The power supply. I measured the temperatures on the heatsinks going left to right, then up. The temperatures were 43, 44, 40, 39, and 63 degrees C. The power supply has the fan blowing accross it but it is cooler than the encoder.


    Video tests coming.
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  19. The inside looks about like a Lite-On in terms of layout and build quality. Note the light duty plastic case DVD burner - it looks very similar to the drives used in Lite-On units. I read somewhere that the Sony 315 is actually a re-branded Chinese made Samsung machine... although I don't know for sure.
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  20. After I read your comment, I called a friend who bought an OEM Samsung dvd drive. He confirmed it has the same kind of label indicating it is designed by Toshiba Samsung. I looked the unit over a bit more and discovered the tuner is also Samsung. Looks like the encoder board might be made by TDK.

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  21. These tests were done as follows,

    Test patterns: THX file from "ICE AGE" video.
    Source player: Panasonic S35 dvd player
    RDR GX315 connections and settings: The S-35 composite output was sent to the GX315 L1 composite input with video default settings.

    The GX315 has output playback black level adjustment but no input adjustment.

    Note: This post has been updated. The original post had the Panasonic S35 output IRE set to 7.5. The images produced looked too light. The current images below were retaken with the S35 output IRE set to 0. The black level tests show captures with the source set for both IRE=0 and 7.5 for reference.

    GX315 contrast HQ mode ( equivalent to XP )


    GX315 contrast SP mode


    GX315 contrast LP mode ( LP mode has been resized to 720 by 480 )


    GX315 black level HQ mode, IRE=0


    GX315 black level HQ mode, IRE=7.5


    GX315 black level SP mode, IRE=0


    GX315 black level SP mode, IRE=7.5


    GX315 black level LP mode, IRE=0 ( LP mode has been resized to 720 by 480 )


    GX315 black level LP mode, IRE=7.5 ( LP mode has been resized to 720 by 480 )


    GX315 multipurpose test pattern HQ mode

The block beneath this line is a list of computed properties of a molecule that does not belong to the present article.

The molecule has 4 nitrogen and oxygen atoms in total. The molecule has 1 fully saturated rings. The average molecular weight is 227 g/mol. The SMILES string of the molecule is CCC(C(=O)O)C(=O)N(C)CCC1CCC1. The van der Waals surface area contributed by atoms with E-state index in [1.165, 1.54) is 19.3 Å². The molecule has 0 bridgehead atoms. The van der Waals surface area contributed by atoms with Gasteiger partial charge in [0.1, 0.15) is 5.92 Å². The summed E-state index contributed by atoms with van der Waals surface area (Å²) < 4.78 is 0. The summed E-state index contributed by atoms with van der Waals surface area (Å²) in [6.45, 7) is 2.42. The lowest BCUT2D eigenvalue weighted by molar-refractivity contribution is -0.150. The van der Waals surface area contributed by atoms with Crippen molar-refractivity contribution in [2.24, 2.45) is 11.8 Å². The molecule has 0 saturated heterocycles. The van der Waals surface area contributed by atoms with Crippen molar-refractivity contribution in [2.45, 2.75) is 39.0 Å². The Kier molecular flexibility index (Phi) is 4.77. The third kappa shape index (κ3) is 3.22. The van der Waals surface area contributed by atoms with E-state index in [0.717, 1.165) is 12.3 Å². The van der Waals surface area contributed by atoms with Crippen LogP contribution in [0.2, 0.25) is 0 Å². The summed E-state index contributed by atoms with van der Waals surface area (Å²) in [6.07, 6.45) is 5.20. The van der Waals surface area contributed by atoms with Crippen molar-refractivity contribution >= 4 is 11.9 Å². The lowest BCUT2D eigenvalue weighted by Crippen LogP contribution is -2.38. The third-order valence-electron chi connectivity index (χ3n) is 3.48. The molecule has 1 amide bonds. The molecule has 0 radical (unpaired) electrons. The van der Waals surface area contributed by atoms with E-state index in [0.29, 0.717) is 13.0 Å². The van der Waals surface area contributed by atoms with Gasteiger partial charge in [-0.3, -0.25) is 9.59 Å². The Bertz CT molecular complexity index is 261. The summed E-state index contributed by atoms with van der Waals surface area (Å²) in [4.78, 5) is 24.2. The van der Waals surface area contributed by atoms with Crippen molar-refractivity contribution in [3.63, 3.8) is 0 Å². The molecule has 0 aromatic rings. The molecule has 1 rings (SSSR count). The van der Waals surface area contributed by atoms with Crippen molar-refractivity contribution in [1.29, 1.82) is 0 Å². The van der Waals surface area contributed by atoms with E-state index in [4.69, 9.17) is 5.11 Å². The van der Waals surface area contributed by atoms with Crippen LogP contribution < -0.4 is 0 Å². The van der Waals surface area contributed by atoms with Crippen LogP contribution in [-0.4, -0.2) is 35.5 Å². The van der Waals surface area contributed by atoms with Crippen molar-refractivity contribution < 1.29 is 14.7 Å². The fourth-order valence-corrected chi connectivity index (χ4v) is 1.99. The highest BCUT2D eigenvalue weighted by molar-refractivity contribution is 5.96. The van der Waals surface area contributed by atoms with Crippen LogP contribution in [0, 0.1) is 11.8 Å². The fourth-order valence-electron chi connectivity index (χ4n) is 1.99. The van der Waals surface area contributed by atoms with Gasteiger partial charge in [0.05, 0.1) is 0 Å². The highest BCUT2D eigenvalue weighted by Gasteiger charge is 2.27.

GX315 multipurpose test pattern SP mode


    GX315 multipurpose test pattern LP mode ( LP mode has been resized to 720 by 480 )


    GX315 ICE AGE test clip HQ mode


    GX315 ICE AGE test clip SP mode


    GX315 ICE AGE test clip LP mode ( LP mode has been resized to 720 by 480 )


    A few problems were encountered doing these tests. The GX315 does not like dvd-rw's that have been formatted by the computer. It would not accept such a disk and would eject it with the message "The disc can be neither played nor recorded". The disk would work if it is first formatted on the Panasonic ES10 in video mode. The Sony will still display the above message but this time it will not eject it. It can then be formatted on the Sony.

    Also noticed that there are some strange blank areas at the top and sides of the captures. They are visible in playback in PowerDVD as well as VirtualDubMod. At first it was attributed to using a Panasonic ES30V for playback but then I switched to the S35 with the same result. These are most noticeable in the images of the cartoon characters.

    The Sony does not have flexible record modes or chasing playback.

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  22. Photos of the Panasonic DMR-ES35V

    Front panel. Changes from the ES30V include, no door for IN2 and a door for the DV input on the right. The ES30V did not have the "Drive" button so it had duplicated controls for the VCR and DVD.


    Rear panel. Almost identical to the ES30V but the fan is larger with more cutouts for airflow.


    Top view inside. The dvd drive is not just bolted in position. It is suspended in a cradle with shock mounts. The sheet metal for the cradle is sharp. I found out by getting cut.


    The encoder is underneath the the dvd drive. The heatsink is firmly held down with a spring clip against a thermal pad which is sandwiched between the encoder and the heatsink.


    Back side of the encoder board.


    Is the encoder LSI? It is not. It runs hot like the LSI but the name on it is Panasonic. p/n MN2DS0015DB, next line is 548A7006. It also has the Dolby, DTS symbols and the word Firewire on the chip. If other posts are correct only the DMR-ES20 and ES40V have and LSI processor.
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  23. Panasonic DMR ES35V tests.

    Source media: ICE AGE dvd
    Source player: Panasonic DMR ES30V with s-video to ES35V IN1

    Images are updated with ES30V mpeg DNR off and ES35V line in NR off

    ES35V contrast XP mode


    ES35V contrast SP mode


    ES35V contrast LP mode ( still full D1, 720 by 480 )


    ES35V black level XP mode


    ES35V black level SP mode


    ES35V black level LP mode


    ES35V XP mode multipurpose test pattern


    ES35V SP mode multipurpose test pattern


    ES35V LP mode multipurpose test pattern


    ES35V ICE AGE test clip XP mode


    ES35V ICE AGE test clip SP mode


    ES35V ICE AGE test clip LP mode
    [/img]
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  24. If the ES35 encodes at 720x480, it must be a new Panasonic chip (or maybe a re-branded LSI chip?).

    It looks like the ES35's Line-In NR (and/or the ES30's playback MPEG DNR) was left on for those caps, too.
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  25. You are right. I will repost with both off. Rebranding is always possible. Does the ES20 chip look the same as this one?